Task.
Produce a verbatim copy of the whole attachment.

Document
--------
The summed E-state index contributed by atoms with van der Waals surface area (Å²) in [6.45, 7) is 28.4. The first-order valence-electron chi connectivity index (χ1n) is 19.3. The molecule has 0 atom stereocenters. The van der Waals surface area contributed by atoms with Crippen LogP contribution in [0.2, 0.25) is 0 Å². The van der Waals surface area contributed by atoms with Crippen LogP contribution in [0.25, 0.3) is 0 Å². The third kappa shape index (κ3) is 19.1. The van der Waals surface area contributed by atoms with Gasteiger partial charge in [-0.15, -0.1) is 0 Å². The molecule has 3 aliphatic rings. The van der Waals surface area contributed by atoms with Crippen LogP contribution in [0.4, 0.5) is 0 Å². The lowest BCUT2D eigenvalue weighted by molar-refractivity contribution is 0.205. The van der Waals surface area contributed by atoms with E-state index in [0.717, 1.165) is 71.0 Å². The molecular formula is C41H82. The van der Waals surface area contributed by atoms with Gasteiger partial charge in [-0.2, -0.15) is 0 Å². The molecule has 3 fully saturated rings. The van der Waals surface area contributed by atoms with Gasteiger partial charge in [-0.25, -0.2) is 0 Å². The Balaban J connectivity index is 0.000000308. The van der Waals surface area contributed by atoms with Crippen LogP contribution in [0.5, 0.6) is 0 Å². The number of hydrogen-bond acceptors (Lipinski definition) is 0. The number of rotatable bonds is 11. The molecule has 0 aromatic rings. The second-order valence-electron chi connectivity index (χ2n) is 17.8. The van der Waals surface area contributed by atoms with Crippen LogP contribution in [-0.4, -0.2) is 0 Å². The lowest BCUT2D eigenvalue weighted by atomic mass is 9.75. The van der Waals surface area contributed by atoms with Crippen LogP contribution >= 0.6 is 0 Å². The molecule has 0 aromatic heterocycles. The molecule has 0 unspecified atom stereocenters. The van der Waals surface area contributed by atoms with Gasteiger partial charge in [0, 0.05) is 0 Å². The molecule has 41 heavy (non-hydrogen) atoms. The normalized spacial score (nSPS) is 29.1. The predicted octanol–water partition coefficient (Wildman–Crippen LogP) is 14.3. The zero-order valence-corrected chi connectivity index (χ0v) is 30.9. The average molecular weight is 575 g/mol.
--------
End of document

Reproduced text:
The summed E-state index contributed by atoms with van der Waals surface area (Å²) in [6.45, 7) is 28.4. The first-order valence-electron chi connectivity index (χ1n) is 19.3. The molecule has 0 atom stereocenters. The van der Waals surface area contributed by atoms with Crippen LogP contribution in [0.2, 0.25) is 0 Å². The van der Waals surface area contributed by atoms with Crippen LogP contribution in [0.25, 0.3) is 0 Å². The third kappa shape index (κ3) is 19.1. The van der Waals surface area contributed by atoms with Gasteiger partial charge in [-0.15, -0.1) is 0 Å². The molecule has 3 aliphatic rings. The van der Waals surface area contributed by atoms with Crippen LogP contribution in [0.4, 0.5) is 0 Å². The lowest BCUT2D eigenvalue weighted by molar-refractivity contribution is 0.205. The van der Waals surface area contributed by atoms with E-state index in [0.717, 1.165) is 71.0 Å². The molecular formula is C41H82. The van der Waals surface area contributed by atoms with Gasteiger partial charge in [-0.2, -0.15) is 0 Å². The molecule has 3 fully saturated rings. The van der Waals surface area contributed by atoms with Gasteiger partial charge in [-0.25, -0.2) is 0 Å². The Balaban J connectivity index is 0.000000308. The van der Waals surface area contributed by atoms with Crippen LogP contribution in [0.5, 0.6) is 0 Å². The number of hydrogen-bond acceptors (Lipinski definition) is 0. The number of rotatable bonds is 11. The molecule has 0 aromatic rings. The second-order valence-electron chi connectivity index (χ2n) is 17.8. The van der Waals surface area contributed by atoms with Crippen LogP contribution in [-0.4, -0.2) is 0 Å². The lowest BCUT2D eigenvalue weighted by atomic mass is 9.75. The van der Waals surface area contributed by atoms with Crippen LogP contribution >= 0.6 is 0 Å². The molecule has 0 aromatic heterocycles. The molecule has 0 unspecified atom stereocenters. The van der Waals surface area contributed by atoms with Gasteiger partial charge in [0, 0.05) is 0 Å². The molecule has 41 heavy (non-hydrogen) atoms. The normalized spacial score (nSPS) is 29.1. The predicted octanol–water partition coefficient (Wildman–Crippen LogP) is 14.3. The zero-order valence-corrected chi connectivity index (χ0v) is 30.9. The average molecular weight is 575 g/mol.